We sell cheese in our shops and online but our wholesale department is the largest part of our business. We have a team of wholesale account managers who sell our cheese to restaurants, shops and food halls all over the UK and export to wholesalers and businesses across the world. You can find out more about how our wholesale department operates here, and if you’re interested in finding a Neal’s Yard Dairy stockist overseas, check out this list.
Here, Rob, one of our wholesale account managers, shares his reflections on our recent Wholesale Open Day.
When the shutters of our maturation facilities in Bermondsey were lifted this May, it was a significant moment for us in the wholesale team. It was the first open day that we have been able to host since 2019, and my first ever. To have the cheesemakers we work with, our colleagues and our customers all in one place is important for business but what made the day truly special was the reminder of the wonderful community we’re part of.
According to Srdja, our Wholesale Manager the purpose of the day is “to show people what we do and how we work with cheese – and to introduce them to cheesemakers and things they haven’t tried before. To get people excited!”. In our wholesale department, we speak to our customers every day about how the cheese is tasting. We give advice as needed on caring for and serving it. Helping customers make a direct connection to where the cheese comes from – and the role we play in the journey of the cheese from field to table – is a key part of what we do at Neal’s Yard Dairy. As my colleague Lucy said, “the cheesemakers are the big draw…customers can see first-hand how small the feedback loop is (between us and them)”.
Up until 2020 I’d always worked in kitchens. After joining Neal’s Yard Dairy as a seasonal hire I made the career change permanent and settled into our wholesale sales team. Since then, I’ve been enjoying talking to customers across the country- usually only on the phone- and getting to know them remotely. Though I’ve been able to start visiting restaurants, farms and shops, and host some tours of our site in recent months, there were literally dozens of people arriving who I ‘knew’ and was keen to talk to in person for the first time.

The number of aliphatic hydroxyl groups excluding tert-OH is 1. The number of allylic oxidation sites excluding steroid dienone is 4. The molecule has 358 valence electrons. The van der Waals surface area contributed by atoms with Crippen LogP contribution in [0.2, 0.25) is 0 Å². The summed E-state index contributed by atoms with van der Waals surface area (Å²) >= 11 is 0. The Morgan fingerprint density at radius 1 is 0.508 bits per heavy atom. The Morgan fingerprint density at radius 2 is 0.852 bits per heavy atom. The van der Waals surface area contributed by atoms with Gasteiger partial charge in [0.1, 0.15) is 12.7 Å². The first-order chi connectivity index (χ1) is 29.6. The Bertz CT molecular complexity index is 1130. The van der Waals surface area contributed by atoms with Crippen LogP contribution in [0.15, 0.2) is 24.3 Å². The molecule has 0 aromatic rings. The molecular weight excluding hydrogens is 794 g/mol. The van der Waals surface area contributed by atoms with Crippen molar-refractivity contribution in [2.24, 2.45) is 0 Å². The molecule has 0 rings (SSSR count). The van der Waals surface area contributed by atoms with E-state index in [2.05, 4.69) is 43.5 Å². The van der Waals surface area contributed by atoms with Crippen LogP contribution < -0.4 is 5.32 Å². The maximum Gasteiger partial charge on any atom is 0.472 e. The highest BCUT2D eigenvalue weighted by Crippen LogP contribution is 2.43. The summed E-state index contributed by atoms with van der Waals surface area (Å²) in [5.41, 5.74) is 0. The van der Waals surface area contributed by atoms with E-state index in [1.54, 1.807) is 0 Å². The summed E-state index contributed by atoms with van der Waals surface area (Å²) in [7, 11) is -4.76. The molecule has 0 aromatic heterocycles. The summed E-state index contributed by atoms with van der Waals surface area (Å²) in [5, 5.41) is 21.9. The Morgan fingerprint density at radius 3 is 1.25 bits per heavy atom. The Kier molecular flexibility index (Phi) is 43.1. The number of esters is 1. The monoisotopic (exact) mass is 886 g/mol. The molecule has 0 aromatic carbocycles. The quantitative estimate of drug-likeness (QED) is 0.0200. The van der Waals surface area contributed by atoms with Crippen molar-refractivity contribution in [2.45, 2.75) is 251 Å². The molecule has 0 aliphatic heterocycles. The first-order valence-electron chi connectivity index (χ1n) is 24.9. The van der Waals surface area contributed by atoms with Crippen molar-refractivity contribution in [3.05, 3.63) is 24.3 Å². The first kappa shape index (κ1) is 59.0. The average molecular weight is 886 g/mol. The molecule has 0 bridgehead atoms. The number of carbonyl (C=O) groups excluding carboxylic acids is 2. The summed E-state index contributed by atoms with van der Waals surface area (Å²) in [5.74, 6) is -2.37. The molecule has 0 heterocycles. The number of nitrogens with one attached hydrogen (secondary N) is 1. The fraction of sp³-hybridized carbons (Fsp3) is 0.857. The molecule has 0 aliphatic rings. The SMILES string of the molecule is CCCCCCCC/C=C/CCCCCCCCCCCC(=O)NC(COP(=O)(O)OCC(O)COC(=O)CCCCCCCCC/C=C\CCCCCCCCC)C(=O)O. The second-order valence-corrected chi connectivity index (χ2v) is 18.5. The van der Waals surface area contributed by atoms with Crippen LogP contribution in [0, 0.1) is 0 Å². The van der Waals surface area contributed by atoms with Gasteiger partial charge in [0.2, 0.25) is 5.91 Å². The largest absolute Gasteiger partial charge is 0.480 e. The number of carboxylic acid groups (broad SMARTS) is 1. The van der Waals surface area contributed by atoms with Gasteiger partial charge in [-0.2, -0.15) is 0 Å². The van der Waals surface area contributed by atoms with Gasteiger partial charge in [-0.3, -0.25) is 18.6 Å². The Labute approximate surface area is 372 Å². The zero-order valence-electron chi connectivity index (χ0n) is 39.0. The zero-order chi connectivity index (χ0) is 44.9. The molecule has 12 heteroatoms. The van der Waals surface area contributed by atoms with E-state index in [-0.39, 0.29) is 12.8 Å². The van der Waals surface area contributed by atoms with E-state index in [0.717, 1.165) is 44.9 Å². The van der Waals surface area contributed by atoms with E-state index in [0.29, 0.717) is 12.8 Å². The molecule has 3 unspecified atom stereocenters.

In the end we were inundated with several hundred cheesemongers, retailers, chefs, bakers, brewers, waiters, and every other sort of food professional you might imagine – with guests from as far afield as the US, Finland, Italy, Belgium & Japan. They had all come to look round our maturation facilities and to meet and taste cheese with nineteen of the cheesemakers we work with.
We were honoured that so many of the producers we work with put shifts in at their farms before coming down to see us. To give just a small sample, Graham Kirkham who had been up at dawn making Lancashire, was practically mobbed by friends and admirers on arrival, and would be found enjoying himself at Borough Market late into the evening. Maggie Maxwell made it all the way down from Northumberland to taste out Doddington in the nick of time, despite nursing a nasty leg injury. David Clarke, who makes Sparkenhoe Red Leicester with his wife Jo, swept in with an armful of herbal leys just as things kicked off and talked us through each grass and herb as he arranged them for the display table.
There was a real buzz of excitement that afternoon of a community reassembling. In the end the turnout was so big, it wasn’t possible to talk to everybody I’d hoped to see. But it was truly heartening to meet so many friendly and engaged people who love cheese.